Brexit: Who was it who ‘defied their jailers’?

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The Brexit referendum, on whether the UK or ‘Great Britain’ is to stay in the EU, passed, and by a respectable margin.

The headline of this article, from the UK Daily Mail, says ‘This was the day the British people defied their jailers.’ Was it? The Scots vote indicates that they strongly favor staying in the EU. The Welsh seem to lean in that direction. London itself, being demographically very un-English, and even un-British, voted to stay in the EU.

So it was primarily the English, that is the people who are of ethnic English (Anglo-Saxon) origin, who ‘defied their jailers.’ Not the British; the term ”British”, though used very loosely and incorrectly as a synonym for ‘English’, includes the Scots, the Welsh, the Ulstermen, and the Cornish. It’s a civic term, ”British”, and in terms of this election, we see that the term ”British” does not describe a homogeneous or monolithic group of voters.  Just as the term ‘American’ can encompass people as disparate as Alaskans and Manhattanites, the term ”British” is not an ethnic descriptive; there is kinship between the various UK nationalities, but they are not the same folk. The Scots, the Welsh, and anyone who identifies as Celtic will assertively tell you they are not English; some will claim the term British but many disown even that.

In any case, the fact that Brexit passed is to be credited to the English, whether they thought of it in those terms or not. Sadly, many ethnic English have come to think  of themselves only as their civic identity, ‘British’  or perhaps they use the two terms interchangeably, not really thinking about it.

The English who think of themselves by their civic identity, ironically, resemble many Anglo-Saxon descended Americans, who identify primarily, or only, as ‘Americans’, which is another civic identity, like the umbrella term ‘British.’

To be ‘British’, or ‘just American’, implies nothing about one’s ancestry, especially in this day of mass immigration, ethnic cleansing, racial displacement/replacement, and loss of identity.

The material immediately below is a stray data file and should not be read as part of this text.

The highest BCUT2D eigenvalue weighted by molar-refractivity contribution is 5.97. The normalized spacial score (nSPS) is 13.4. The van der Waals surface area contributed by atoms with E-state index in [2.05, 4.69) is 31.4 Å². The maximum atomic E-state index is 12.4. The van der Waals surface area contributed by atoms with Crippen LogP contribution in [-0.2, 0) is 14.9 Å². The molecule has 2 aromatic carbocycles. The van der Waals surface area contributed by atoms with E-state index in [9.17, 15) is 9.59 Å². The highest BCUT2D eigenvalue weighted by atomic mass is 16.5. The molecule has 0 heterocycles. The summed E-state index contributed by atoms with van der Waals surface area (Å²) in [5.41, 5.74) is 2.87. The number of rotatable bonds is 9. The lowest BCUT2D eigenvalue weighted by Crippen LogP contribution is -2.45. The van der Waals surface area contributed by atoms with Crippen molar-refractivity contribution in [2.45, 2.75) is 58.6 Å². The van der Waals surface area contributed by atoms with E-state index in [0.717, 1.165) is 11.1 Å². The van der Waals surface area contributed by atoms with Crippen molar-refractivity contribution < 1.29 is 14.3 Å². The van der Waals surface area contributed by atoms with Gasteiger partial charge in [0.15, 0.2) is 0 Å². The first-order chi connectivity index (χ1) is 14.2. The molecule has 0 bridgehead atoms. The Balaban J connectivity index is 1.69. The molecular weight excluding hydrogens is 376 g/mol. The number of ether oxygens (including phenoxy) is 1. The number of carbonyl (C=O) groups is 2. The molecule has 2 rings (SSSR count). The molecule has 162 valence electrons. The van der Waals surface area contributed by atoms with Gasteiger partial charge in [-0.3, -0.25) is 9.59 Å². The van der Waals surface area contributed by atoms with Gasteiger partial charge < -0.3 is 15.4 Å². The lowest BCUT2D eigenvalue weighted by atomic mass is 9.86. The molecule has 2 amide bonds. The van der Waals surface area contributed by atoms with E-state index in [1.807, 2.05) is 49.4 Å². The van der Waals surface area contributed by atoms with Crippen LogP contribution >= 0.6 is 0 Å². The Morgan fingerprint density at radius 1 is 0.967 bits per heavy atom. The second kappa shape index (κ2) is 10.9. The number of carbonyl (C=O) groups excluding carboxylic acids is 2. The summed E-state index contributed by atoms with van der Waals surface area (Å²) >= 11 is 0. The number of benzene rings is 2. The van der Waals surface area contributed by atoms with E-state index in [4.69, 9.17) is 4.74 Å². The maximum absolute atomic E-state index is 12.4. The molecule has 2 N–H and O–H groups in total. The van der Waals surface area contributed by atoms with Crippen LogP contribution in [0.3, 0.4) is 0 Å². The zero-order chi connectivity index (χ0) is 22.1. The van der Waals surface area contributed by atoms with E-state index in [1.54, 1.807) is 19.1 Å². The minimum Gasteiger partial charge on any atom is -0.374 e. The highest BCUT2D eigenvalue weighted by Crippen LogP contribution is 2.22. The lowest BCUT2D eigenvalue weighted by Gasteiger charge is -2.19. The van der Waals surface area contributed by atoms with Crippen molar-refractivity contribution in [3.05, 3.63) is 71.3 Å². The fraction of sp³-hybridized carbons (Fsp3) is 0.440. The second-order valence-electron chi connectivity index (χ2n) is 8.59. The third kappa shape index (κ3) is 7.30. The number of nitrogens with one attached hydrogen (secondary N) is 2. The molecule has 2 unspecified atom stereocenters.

The term ‘British’ and the careless way in which it is used when the ethnic term ‘English’ is really meant, is another method of identity erasure, just as the ‘American’ identity has now become stripped of real meaning.

In any case, I hope this vote today, if nothing else, becomes a turning point, and a re-awakening of a sense of heritage and specifically Anglo-Saxon roots in the UK. The ‘Celts’ in the UK have their own aggressive nationalisms, which seem these days to be based mostly in hostility towards the English, but the ethnic English have yet to awake.

Here’s to an awakening of the sleeping English. Sent from a kinswoman across the Atlantic.

3 thoughts on “Brexit: Who was it who ‘defied their jailers’?

  1. This is good news for old England no doubt but the Welsh have to be given their due as well. The vote percentage for leave was about 53% in England and Wales so a majority both places were for it.

    Also one has to remember in Northern Ireland’s case you have large numbers of people who live there whose primary allegiance is to the Irish nationalist tradition and they are part of its vote totals as well. Leave won in several strong Unionist areas especially Antrim.


  2. This is good news for old England to be sure but the Welsh have to be given there due as well with both countries voting at about 53% for leave.

    Also one has to remember in Northern Ireland the Catholic nationalist tradition is a big part of the voting bloc. The strongest unionist areas especially Antrim voted for leave as well. I tried to link the BBC map but the spam filter caught it.


    1. After I wrote the post I saw that the Welsh voted for leaving. I stand corrected, so credit to the Welsh, though they do have a leftist faux-nationalist party. I am not sure why they did not vote for staying as the Scots, predictably, did.
      I was not sure how Northern Ireland ended up voting; I am aware of the divide between Unionists (who are usually pro-British) and the ‘nationalists’ who were urged by Sinn Fein to vote to remain.


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